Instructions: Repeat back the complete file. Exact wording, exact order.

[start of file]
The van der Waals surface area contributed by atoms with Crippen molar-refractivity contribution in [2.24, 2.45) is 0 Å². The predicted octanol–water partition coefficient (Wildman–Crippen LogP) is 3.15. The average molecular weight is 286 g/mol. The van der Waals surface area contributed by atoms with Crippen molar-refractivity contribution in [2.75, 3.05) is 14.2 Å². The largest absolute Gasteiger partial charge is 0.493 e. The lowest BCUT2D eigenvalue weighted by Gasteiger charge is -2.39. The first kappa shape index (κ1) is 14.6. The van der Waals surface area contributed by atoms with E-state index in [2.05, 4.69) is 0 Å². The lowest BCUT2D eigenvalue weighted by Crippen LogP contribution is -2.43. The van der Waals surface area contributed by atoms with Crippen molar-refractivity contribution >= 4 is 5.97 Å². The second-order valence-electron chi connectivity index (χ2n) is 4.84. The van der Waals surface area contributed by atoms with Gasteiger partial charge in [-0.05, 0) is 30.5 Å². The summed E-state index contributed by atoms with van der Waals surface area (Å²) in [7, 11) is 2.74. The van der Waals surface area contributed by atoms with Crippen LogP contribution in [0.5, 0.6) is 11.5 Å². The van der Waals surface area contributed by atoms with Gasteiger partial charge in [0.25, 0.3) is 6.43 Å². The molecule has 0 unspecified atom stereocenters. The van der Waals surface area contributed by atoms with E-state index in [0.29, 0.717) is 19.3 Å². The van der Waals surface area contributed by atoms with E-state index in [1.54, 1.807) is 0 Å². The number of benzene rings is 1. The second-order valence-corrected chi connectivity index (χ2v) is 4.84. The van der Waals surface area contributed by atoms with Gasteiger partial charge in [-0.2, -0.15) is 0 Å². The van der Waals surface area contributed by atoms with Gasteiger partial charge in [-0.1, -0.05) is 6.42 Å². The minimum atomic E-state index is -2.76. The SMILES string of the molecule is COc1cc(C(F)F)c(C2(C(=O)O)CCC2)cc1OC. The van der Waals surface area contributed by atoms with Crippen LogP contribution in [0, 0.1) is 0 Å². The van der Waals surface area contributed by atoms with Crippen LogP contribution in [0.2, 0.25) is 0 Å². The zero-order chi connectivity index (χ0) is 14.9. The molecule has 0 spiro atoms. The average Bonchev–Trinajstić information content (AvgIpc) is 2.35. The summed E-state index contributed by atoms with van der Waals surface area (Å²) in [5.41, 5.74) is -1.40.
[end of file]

The van der Waals surface area contributed by atoms with Crippen molar-refractivity contribution in [2.24, 2.45) is 0 Å². The predicted octanol–water partition coefficient (Wildman–Crippen LogP) is 3.15. The average molecular weight is 286 g/mol. The van der Waals surface area contributed by atoms with Crippen molar-refractivity contribution in [2.75, 3.05) is 14.2 Å². The largest absolute Gasteiger partial charge is 0.493 e. The lowest BCUT2D eigenvalue weighted by Gasteiger charge is -2.39. The first kappa shape index (κ1) is 14.6. The van der Waals surface area contributed by atoms with E-state index in [2.05, 4.69) is 0 Å². The lowest BCUT2D eigenvalue weighted by Crippen LogP contribution is -2.43. The van der Waals surface area contributed by atoms with Crippen molar-refractivity contribution >= 4 is 5.97 Å². The second-order valence-electron chi connectivity index (χ2n) is 4.84. The van der Waals surface area contributed by atoms with Gasteiger partial charge in [-0.05, 0) is 30.5 Å². The summed E-state index contributed by atoms with van der Waals surface area (Å²) in [7, 11) is 2.74. The van der Waals surface area contributed by atoms with Crippen LogP contribution in [0.5, 0.6) is 11.5 Å². The van der Waals surface area contributed by atoms with Gasteiger partial charge in [0.25, 0.3) is 6.43 Å². The molecule has 0 unspecified atom stereocenters. The van der Waals surface area contributed by atoms with E-state index in [0.29, 0.717) is 19.3 Å². The van der Waals surface area contributed by atoms with E-state index in [1.54, 1.807) is 0 Å². The number of benzene rings is 1. The second-order valence-corrected chi connectivity index (χ2v) is 4.84. The van der Waals surface area contributed by atoms with Gasteiger partial charge in [-0.2, -0.15) is 0 Å². The van der Waals surface area contributed by atoms with Gasteiger partial charge in [-0.1, -0.05) is 6.42 Å². The minimum atomic E-state index is -2.76. The SMILES string of the molecule is COc1cc(C(F)F)c(C2(C(=O)O)CCC2)cc1OC. The van der Waals surface area contributed by atoms with Crippen LogP contribution in [0, 0.1) is 0 Å². The van der Waals surface area contributed by atoms with Crippen LogP contribution in [0.2, 0.25) is 0 Å². The zero-order chi connectivity index (χ0) is 14.9. The molecule has 0 spiro atoms. The average Bonchev–Trinajstić information content (AvgIpc) is 2.35. The summed E-state index contributed by atoms with van der Waals surface area (Å²) in [5.41, 5.74) is -1.40.